Every Church Web Coordinator Should Have These Qualities (part 1 of 2)

Posted at April 19, 2011

My wife used to be a tech recruiter, and every once in a while she would get an almost impossible job description (or “req”, in recruiterspeak).  This was a job description with a mix of exotic skills that you’d never expect to find in a single person.  For example:

Big government contractor company seeks a candidate to work nights and weekends only.  You must possess the following skills:

  • Fluent in Spanish and Farsi
  • At least 5+ years experience in C# programming
  • At least 4+ years experience in Oracle
  • Expert knowledge of Fortran
  • Must have seen War Games at least 5 times

Recruiters get paid the big bucks to find such a person.  And they have a name for it.  It’s taken from something that doesn’t occur normally in nature.  But maybe, just maybe, in your wildest imagination, you could find such a person.  They call this type of candidate the purple squirrel

If you’re looking for the ideal church Web coordinator, it can feel like there is an equally overwhelming list of qualifications for the job.  After all, you got into ministry because you love the Word, you love people, and you want to expand the Kingdom of Jesus, right?  Not because you wanted to manage technology.

I suggest that there are a few non-negotiables with every good church Web coordinator, and then there are many more “soft” requirements that might or might not matter to you. (By the way, this post is focused on churches but the principles apply well in many other industries as well.)

Must-Have Qualities

  1. Must understand the vision for the church, and articulate why it has a Website in the first place.  Too often I’ll ask a pastor, “so tell me why your church has a Website.”  It seems like an almost-heretical question in this day and age. But stop and think–can you articulate your strategy for online ministry?  If you answer, “of course we have a Website, we just have to have one” then you are not getting it.  As with many other pursuits, when you have a clear vision, everything else falls into place.
  2. Must have implicit trust of the church leadership.  Don’t underestimate the value (or cost) of what your organization does online.  One blog post or one video clip can bless someone, cause them to investigate faith, or just speak to them in a way that no other medium can.  This should be the “fruit” that you seek to bear.  But remember that the converse is also true–one improper blog post, forum comment, or tweet can torpedo your church’s reputation and efficacy.  Don’t entrust the online ministry to the nearest warm body with a keyboard.  It could be your most powerful asset in reaching your community. Treat it accordingly.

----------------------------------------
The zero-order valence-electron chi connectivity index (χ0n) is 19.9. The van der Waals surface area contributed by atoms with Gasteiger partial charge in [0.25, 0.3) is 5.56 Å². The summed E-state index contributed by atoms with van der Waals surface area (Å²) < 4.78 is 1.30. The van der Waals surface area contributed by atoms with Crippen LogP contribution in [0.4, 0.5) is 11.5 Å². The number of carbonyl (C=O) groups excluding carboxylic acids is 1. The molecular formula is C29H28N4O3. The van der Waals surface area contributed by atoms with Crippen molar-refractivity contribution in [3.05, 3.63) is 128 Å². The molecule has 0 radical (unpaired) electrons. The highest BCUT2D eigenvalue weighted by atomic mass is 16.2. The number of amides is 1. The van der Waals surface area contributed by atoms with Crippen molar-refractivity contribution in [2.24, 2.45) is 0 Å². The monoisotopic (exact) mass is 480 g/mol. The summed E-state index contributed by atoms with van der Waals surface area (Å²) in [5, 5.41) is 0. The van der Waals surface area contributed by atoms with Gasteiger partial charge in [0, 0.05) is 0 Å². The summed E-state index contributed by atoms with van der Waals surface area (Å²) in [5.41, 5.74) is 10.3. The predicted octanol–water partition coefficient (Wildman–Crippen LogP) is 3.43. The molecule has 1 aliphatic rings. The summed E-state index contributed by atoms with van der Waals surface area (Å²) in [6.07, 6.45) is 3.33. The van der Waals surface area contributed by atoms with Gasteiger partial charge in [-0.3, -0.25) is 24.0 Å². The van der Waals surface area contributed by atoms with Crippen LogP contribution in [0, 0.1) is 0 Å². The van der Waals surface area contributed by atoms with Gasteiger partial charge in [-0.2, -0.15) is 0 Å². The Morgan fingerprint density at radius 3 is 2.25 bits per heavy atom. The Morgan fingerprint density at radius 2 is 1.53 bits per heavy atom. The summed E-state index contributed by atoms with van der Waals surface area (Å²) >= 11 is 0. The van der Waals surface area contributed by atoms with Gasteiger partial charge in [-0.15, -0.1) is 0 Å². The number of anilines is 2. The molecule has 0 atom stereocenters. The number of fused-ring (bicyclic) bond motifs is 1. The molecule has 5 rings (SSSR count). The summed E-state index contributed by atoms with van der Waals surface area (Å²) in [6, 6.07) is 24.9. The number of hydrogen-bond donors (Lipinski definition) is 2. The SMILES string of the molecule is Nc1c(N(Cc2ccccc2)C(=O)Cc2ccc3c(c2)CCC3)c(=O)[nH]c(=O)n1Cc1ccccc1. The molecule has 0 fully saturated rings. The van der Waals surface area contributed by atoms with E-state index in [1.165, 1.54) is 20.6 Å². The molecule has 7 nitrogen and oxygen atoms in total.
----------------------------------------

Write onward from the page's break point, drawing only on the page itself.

3. Remember the three necessary qualities in a volunteer? Those apply not just to volunteers but also to staff.  Whoever is managing your online ministry must have all three of these attributes or else it will end badly.
  4. Must have good relationships with other ministry/department liaisons.  Web coordinators often use the phrase “herding cats” to describe the ongoing challenge of getting content from various ministries.  In order to have the right content, images, media, etc. from your departments, your Web coordinator must have the ability to ask and receive in a timely manner.Related point: some churches place the entire Website content management duties on one person. Talk about herding cats! We believe this is the wrong approach.  Don’t make your success dependent on other departments; delegate! If a ministry chooses to slough off the Website duties, then this could be a sign of bigger problems. 
  5. Must be a good communicator.  Nothing can frustrate a Website visitor like finding irregular, incorrect, or unprofessional content on your Website.  Your Web coordinator’s job is not to create all of the content, but they should be curating, editing, and conforming it to a unified voice.  Speak as one church, using Colossians 3:23 as your standard for excellence!

Did you notice something about the above list? There are no technical requirements here. Computer knowledge and web/social networking skills are nice, but not essentials for success in online ministry.  Without any of the above items, however, you will  not produce the maximum fruit.

In part 2, we’ll cover the “nice-to-have” qualities.

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